Type of thesis
MONTERO ARAGON, JORDAN JOSUE
The myokinetic stimulation interface: development of a system for the generation of selective 90 Hz vibrations using remotely controlled magnets
Scientific disciplinary sector
Istituto di Biorobotica
Istituto di Biorobotica - BIOROBOTICS
relatore Prof. CIPRIANI, CHRISTIAN
- magnetic actuation
- magnetic robots
- Magnetic steering
- tendon illusion
Exam session start date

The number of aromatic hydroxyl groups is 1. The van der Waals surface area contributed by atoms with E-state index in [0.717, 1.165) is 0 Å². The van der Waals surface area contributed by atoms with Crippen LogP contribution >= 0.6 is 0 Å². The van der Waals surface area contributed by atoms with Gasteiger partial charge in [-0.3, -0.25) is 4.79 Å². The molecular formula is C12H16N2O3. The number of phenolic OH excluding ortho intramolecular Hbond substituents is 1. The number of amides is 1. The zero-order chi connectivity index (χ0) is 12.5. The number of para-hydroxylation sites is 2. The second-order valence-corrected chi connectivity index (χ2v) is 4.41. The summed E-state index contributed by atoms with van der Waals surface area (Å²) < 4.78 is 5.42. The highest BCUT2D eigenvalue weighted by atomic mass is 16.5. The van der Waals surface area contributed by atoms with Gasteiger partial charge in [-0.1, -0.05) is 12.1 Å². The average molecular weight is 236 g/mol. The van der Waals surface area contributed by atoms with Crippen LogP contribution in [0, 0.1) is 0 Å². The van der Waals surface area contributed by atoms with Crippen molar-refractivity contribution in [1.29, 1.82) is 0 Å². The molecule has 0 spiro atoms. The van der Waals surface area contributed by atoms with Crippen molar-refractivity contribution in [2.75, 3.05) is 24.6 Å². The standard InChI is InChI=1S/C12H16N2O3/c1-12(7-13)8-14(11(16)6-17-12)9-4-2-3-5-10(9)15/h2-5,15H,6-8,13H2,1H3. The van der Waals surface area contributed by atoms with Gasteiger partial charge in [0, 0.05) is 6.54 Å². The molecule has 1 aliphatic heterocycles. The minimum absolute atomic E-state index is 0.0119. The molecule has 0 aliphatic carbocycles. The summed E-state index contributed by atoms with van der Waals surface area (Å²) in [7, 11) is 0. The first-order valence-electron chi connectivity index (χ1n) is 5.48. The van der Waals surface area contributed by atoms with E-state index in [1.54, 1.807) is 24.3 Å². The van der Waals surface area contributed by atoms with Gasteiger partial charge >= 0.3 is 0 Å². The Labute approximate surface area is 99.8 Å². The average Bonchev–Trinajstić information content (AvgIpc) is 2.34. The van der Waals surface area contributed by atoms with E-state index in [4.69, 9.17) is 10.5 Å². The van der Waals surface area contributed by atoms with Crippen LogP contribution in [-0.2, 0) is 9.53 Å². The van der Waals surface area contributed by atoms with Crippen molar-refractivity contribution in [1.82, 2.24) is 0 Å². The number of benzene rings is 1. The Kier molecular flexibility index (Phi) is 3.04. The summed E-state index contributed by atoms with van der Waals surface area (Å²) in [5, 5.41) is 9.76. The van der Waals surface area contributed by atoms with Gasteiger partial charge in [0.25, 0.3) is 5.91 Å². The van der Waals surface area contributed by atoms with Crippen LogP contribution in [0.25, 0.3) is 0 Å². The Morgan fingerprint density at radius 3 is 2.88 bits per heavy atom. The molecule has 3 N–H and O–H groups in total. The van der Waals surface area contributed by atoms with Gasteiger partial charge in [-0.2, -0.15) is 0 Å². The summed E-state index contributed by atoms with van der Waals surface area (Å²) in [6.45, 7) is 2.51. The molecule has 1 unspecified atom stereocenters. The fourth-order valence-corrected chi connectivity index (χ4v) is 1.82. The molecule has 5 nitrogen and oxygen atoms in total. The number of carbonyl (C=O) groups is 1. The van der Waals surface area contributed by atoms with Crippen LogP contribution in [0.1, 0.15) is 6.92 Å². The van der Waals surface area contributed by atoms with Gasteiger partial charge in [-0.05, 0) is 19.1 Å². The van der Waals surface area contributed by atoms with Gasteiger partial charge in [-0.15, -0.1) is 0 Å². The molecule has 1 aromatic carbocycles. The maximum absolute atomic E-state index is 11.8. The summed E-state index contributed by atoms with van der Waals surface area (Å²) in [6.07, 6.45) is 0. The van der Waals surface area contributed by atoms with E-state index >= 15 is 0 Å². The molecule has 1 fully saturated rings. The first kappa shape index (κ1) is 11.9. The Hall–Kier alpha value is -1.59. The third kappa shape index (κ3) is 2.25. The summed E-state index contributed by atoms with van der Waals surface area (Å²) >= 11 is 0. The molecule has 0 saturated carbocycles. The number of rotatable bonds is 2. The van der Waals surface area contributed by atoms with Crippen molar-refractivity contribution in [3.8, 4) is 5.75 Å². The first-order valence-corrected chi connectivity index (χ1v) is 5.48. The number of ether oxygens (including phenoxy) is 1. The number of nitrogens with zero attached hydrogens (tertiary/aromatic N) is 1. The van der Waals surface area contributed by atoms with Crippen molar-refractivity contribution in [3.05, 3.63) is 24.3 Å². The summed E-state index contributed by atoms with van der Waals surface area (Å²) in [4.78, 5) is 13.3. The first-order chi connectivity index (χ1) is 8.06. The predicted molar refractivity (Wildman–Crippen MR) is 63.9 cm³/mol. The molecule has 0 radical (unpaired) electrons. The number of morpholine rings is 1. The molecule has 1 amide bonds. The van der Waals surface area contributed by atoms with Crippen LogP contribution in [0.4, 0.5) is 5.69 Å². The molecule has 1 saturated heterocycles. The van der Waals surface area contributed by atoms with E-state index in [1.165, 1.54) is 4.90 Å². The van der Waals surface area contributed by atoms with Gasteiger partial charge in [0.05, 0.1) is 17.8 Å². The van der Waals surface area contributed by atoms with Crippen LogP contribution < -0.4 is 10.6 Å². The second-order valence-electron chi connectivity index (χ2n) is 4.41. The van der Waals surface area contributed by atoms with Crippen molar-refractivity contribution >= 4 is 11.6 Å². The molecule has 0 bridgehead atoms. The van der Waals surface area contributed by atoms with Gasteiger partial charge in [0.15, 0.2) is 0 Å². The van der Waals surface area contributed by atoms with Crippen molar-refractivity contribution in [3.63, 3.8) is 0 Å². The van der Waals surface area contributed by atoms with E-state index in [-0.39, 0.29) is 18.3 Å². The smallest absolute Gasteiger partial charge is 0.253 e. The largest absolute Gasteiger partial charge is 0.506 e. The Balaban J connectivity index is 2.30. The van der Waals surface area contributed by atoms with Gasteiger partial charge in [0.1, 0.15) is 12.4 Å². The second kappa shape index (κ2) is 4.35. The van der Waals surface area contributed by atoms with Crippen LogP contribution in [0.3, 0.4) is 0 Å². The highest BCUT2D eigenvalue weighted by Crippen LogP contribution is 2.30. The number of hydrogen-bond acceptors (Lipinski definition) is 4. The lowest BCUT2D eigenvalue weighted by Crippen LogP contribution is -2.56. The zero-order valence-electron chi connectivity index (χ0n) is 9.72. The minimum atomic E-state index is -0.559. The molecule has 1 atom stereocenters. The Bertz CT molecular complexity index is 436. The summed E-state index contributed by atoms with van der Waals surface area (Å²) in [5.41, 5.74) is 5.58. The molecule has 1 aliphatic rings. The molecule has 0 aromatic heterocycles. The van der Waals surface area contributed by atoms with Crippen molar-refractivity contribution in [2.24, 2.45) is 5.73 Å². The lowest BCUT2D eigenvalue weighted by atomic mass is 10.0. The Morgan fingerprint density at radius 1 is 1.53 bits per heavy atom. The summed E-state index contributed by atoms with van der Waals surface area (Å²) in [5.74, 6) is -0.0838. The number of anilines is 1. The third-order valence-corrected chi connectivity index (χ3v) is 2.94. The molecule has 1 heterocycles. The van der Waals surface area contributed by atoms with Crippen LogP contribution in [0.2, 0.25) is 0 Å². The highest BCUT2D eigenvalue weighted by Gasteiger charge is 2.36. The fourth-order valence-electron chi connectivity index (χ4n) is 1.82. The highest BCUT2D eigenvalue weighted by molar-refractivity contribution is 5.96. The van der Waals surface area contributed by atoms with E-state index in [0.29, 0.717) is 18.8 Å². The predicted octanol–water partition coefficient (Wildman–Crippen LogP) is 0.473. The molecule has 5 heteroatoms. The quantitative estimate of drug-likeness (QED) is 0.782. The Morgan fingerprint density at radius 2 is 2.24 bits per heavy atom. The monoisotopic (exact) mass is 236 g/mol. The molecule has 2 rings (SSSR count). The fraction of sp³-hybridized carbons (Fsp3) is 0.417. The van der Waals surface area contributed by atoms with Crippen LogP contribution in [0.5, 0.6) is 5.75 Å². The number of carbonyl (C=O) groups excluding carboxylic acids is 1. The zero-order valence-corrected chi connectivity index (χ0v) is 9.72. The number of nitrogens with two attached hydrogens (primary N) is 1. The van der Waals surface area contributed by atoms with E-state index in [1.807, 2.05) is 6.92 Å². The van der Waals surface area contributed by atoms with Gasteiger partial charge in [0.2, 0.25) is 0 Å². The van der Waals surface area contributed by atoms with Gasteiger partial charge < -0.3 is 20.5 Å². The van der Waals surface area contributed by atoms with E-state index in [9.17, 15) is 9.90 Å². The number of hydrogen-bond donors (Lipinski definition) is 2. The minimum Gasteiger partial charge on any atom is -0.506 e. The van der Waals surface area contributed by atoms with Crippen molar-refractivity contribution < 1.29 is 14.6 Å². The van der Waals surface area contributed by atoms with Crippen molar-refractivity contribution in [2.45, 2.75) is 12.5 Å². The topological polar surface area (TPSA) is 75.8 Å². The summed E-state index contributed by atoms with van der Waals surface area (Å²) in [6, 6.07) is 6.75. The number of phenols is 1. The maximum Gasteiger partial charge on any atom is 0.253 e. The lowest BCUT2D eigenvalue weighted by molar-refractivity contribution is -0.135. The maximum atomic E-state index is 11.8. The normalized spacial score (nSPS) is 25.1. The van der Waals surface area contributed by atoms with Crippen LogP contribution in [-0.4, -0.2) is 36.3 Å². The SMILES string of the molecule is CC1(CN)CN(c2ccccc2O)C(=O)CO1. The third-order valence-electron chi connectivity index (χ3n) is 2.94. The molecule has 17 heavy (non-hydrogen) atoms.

Active hand-prostheses can significantly improve the quality of life of amputees. These multi-articulate, technologically-complex devices can perform different grasping tasks that allow amputees to recover some of the functionality lost due to the missing limb. Bidirectional prostheses can also provide sensory feedback to the patient. This information, if properly conveyed, can be incorporated into the patient's cognitive framework, thus improving the dexterity in the control of the device. This furthermore reduces the cognitive burden typically associated with unidirectional prostheses, whose control largely relies on visual feedback. The lack of additional feedback can potentially make the prosthesis feel unnatural, and might even lead to its abandonment by the patient. <br><br>This thesis proposes a novel human-machine interface (HMI), coined myokinetic stimulation interface, potentially able to provide sensory feedback through high-frequency vibrations, directly applied to specific muscles of the amputee's forearm. These vibrations are generated using implantable permanent magnets, actuated by external coils that could be placed inside the prosthesis' sleeve.<br><br>An overview of the state of the art techniques for the generation of sensory feedback, and for the untethered control of the motion of permanent magnests, as well as the results of in-vivo experiments regarding proprioception that have been carried out in the past are presented first. Details about the theory and the implementation of the device are presented next. The results obtained using a physical prototype of the device are presented and discussed, followed by the results obtained from in-vivo experiments using Sprague-Dawley rats. These experiments were performed to study the capability of the proposed stimulation technique to generate activation signals in peripheral nerves of the rats' forelimbs. The most relevant, concluding notions of this work are presented at the end.
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